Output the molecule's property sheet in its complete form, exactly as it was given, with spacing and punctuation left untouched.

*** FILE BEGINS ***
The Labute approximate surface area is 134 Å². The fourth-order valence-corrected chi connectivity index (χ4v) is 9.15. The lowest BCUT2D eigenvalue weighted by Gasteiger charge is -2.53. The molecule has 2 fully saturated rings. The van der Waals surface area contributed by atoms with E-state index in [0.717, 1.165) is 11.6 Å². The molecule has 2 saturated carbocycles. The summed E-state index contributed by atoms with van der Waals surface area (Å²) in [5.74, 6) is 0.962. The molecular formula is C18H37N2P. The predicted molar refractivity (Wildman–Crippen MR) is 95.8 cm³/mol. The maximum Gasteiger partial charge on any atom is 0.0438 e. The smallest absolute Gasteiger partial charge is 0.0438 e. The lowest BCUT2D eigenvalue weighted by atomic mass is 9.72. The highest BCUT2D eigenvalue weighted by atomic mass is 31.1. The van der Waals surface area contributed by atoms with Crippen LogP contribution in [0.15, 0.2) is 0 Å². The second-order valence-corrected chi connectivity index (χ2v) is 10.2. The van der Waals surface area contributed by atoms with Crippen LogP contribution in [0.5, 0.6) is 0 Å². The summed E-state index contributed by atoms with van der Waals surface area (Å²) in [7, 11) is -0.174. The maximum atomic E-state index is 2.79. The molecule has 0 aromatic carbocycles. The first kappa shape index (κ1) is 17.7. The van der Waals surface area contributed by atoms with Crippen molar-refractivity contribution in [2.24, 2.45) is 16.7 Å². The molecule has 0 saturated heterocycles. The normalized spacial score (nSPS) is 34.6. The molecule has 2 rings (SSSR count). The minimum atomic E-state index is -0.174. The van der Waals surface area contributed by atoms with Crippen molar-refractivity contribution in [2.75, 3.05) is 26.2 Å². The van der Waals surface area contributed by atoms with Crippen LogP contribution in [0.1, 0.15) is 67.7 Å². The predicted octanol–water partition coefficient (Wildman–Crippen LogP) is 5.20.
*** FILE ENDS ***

The Labute approximate surface area is 134 Å². The fourth-order valence-corrected chi connectivity index (χ4v) is 9.15. The lowest BCUT2D eigenvalue weighted by Gasteiger charge is -2.53. The molecule has 2 fully saturated rings. The van der Waals surface area contributed by atoms with E-state index in [0.717, 1.165) is 11.6 Å². The molecule has 2 saturated carbocycles. The summed E-state index contributed by atoms with van der Waals surface area (Å²) in [5.74, 6) is 0.962. The molecular formula is C18H37N2P. The predicted molar refractivity (Wildman–Crippen MR) is 95.8 cm³/mol. The maximum Gasteiger partial charge on any atom is 0.0438 e. The smallest absolute Gasteiger partial charge is 0.0438 e. The lowest BCUT2D eigenvalue weighted by atomic mass is 9.72. The highest BCUT2D eigenvalue weighted by atomic mass is 31.1. The van der Waals surface area contributed by atoms with Crippen LogP contribution in [0.15, 0.2) is 0 Å². The second-order valence-corrected chi connectivity index (χ2v) is 10.2. The van der Waals surface area contributed by atoms with Crippen LogP contribution in [0.5, 0.6) is 0 Å². The summed E-state index contributed by atoms with van der Waals surface area (Å²) in [7, 11) is -0.174. The maximum atomic E-state index is 2.79. The molecule has 0 aromatic carbocycles. The first kappa shape index (κ1) is 17.7. The van der Waals surface area contributed by atoms with Crippen molar-refractivity contribution in [2.24, 2.45) is 16.7 Å². The molecule has 0 saturated heterocycles. The normalized spacial score (nSPS) is 34.6. The molecule has 2 rings (SSSR count). The minimum atomic E-state index is -0.174. The van der Waals surface area contributed by atoms with Crippen molar-refractivity contribution in [2.75, 3.05) is 26.2 Å². The van der Waals surface area contributed by atoms with Crippen LogP contribution in [0.1, 0.15) is 67.7 Å². The predicted octanol–water partition coefficient (Wildman–Crippen LogP) is 5.20.